Sunday, November 30, 2008

Addressing the Digital Divide

From Springwise:

Unreliable electricity and spotty internet access are a fact of life in many parts of the developing world—and part of the reason the digital divide still persists today. A new, solar-powered innovation from Florida-based GNUveau Networks, however, is bringing computers and the internet to places that have no connectivity, no phone service and no electricity.

Functioning as a sort of "ISP in a box," SolarNetOne is a terminal network system that uses photovoltaic solar electrical systems and a variety of open source technologies to make internet access a reality in the remotest areas. Included in the system are a small-footprint server and five terminals (expandable to as many as 48) that come loaded with web browsing, email, office, multimedia, software development and web development capabilities, with more than 15,000 other applications—including VoIP—to choose from as well. SolarNetOne's terminals operate as thin clients—meaning that the majority of the workload is handled by the server—and the system’s Ethernet hub provides both network connection and electrical power to the terminals and their LCD monitors over a single wire. A power subsystem including an array of photovoltaic solar panels, an advanced charge controller and ample battery storage, meanwhile, provides for all of the electrical needs associated with 24/7 server operation and 8 hours per day of terminal access. Wifi coverage spans a 2-mile radius, with no fuel costs, no polluting emissions and a long lifespan of up to 20 years with proper maintenance. The entire system, in fact, operates on about the same amount of power as a 100-watt light bulb, GNUveau says. The technology has already been installed at Katsina State University in Nigeria, and a video explanation is available here.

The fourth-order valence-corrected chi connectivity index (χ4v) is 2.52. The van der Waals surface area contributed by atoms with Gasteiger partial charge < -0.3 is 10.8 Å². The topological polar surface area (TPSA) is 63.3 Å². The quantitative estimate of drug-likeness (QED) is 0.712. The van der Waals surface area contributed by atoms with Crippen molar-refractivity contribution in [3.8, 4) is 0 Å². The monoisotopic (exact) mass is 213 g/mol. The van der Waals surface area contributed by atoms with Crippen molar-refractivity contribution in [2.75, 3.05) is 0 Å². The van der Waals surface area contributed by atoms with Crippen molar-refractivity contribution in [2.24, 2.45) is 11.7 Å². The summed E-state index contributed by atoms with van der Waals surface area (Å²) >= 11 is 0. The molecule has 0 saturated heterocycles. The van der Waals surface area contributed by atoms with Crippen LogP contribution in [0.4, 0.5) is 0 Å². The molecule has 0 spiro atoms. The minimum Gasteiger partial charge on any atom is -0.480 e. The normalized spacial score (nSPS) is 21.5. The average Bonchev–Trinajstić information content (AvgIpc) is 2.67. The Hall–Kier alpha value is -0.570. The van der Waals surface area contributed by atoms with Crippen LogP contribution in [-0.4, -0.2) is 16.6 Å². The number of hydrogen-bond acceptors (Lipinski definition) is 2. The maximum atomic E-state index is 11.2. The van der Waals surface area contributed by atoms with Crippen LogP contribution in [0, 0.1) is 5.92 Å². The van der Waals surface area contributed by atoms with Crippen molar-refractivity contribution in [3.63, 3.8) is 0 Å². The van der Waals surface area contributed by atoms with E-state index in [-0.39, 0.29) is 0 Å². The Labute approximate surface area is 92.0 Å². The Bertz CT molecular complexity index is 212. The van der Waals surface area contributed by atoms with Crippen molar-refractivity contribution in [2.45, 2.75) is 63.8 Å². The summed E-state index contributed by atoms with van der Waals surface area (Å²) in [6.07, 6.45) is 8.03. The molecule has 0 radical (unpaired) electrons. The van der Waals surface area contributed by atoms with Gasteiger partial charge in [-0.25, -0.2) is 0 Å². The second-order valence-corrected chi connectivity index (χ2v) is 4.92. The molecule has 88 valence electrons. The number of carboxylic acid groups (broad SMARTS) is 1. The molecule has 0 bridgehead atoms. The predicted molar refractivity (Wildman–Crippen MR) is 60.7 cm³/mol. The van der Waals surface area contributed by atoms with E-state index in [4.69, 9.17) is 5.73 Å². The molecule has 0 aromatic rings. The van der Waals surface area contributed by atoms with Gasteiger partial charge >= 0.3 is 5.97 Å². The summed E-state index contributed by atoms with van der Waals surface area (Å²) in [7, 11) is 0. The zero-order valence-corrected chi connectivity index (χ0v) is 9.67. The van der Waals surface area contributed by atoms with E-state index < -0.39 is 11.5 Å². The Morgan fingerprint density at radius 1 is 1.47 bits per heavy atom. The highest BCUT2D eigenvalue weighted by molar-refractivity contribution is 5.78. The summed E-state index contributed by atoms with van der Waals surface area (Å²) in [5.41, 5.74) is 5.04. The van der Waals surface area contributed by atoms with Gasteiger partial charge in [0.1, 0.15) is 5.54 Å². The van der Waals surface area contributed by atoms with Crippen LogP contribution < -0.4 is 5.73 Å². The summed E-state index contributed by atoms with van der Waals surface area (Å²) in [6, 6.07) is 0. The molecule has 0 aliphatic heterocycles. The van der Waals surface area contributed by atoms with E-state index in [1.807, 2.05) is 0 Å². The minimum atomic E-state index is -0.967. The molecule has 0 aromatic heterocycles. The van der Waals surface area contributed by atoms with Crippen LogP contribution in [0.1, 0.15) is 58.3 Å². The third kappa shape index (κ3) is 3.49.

I'm surprised this didn't come from MIT. It sounds awesome and the technology and potential seem promising, but I can't see this project qualifying as an example of social entrepreneurship. Unlike GrameenPhone and similar ventures, the target appears to be large organizations like universities, but hopefully this will expand to poor rural areas.

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